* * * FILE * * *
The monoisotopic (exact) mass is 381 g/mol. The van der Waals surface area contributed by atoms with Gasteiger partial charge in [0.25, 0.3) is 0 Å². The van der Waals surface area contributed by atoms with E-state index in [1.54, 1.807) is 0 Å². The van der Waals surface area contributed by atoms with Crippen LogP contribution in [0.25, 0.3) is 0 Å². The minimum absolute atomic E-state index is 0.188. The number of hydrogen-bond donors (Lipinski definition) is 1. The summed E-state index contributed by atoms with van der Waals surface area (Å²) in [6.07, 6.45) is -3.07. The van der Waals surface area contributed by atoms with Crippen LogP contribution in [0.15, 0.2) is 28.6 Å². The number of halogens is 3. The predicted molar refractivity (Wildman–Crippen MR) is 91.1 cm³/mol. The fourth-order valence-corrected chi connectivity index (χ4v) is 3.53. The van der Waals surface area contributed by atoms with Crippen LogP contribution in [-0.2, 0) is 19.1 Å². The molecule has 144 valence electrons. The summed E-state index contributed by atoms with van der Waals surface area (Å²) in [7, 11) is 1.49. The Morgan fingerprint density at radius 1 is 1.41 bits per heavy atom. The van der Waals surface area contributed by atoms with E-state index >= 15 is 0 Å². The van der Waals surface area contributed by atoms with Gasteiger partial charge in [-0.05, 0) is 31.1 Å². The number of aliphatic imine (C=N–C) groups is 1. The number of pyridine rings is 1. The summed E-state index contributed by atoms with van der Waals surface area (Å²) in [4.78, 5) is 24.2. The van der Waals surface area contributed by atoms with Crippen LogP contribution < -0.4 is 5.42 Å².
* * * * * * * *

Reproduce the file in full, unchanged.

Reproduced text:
The monoisotopic (exact) mass is 381 g/mol. The van der Waals surface area contributed by atoms with Gasteiger partial charge in [0.25, 0.3) is 0 Å². The van der Waals surface area contributed by atoms with E-state index in [1.54, 1.807) is 0 Å². The van der Waals surface area contributed by atoms with Crippen LogP contribution in [0.25, 0.3) is 0 Å². The minimum absolute atomic E-state index is 0.188. The number of hydrogen-bond donors (Lipinski definition) is 1. The summed E-state index contributed by atoms with van der Waals surface area (Å²) in [6.07, 6.45) is -3.07. The van der Waals surface area contributed by atoms with Crippen LogP contribution in [0.15, 0.2) is 28.6 Å². The number of halogens is 3. The predicted molar refractivity (Wildman–Crippen MR) is 91.1 cm³/mol. The fourth-order valence-corrected chi connectivity index (χ4v) is 3.53. The van der Waals surface area contributed by atoms with Crippen LogP contribution in [-0.2, 0) is 19.1 Å². The molecule has 144 valence electrons. The summed E-state index contributed by atoms with van der Waals surface area (Å²) in [7, 11) is 1.49. The Morgan fingerprint density at radius 1 is 1.41 bits per heavy atom. The van der Waals surface area contributed by atoms with E-state index >= 15 is 0 Å². The van der Waals surface area contributed by atoms with Gasteiger partial charge in [-0.05, 0) is 31.1 Å². The number of aliphatic imine (C=N–C) groups is 1. The number of pyridine rings is 1. The summed E-state index contributed by atoms with van der Waals surface area (Å²) in [4.78, 5) is 24.2. The van der Waals surface area contributed by atoms with Crippen LogP contribution < -0.4 is 5.42 Å².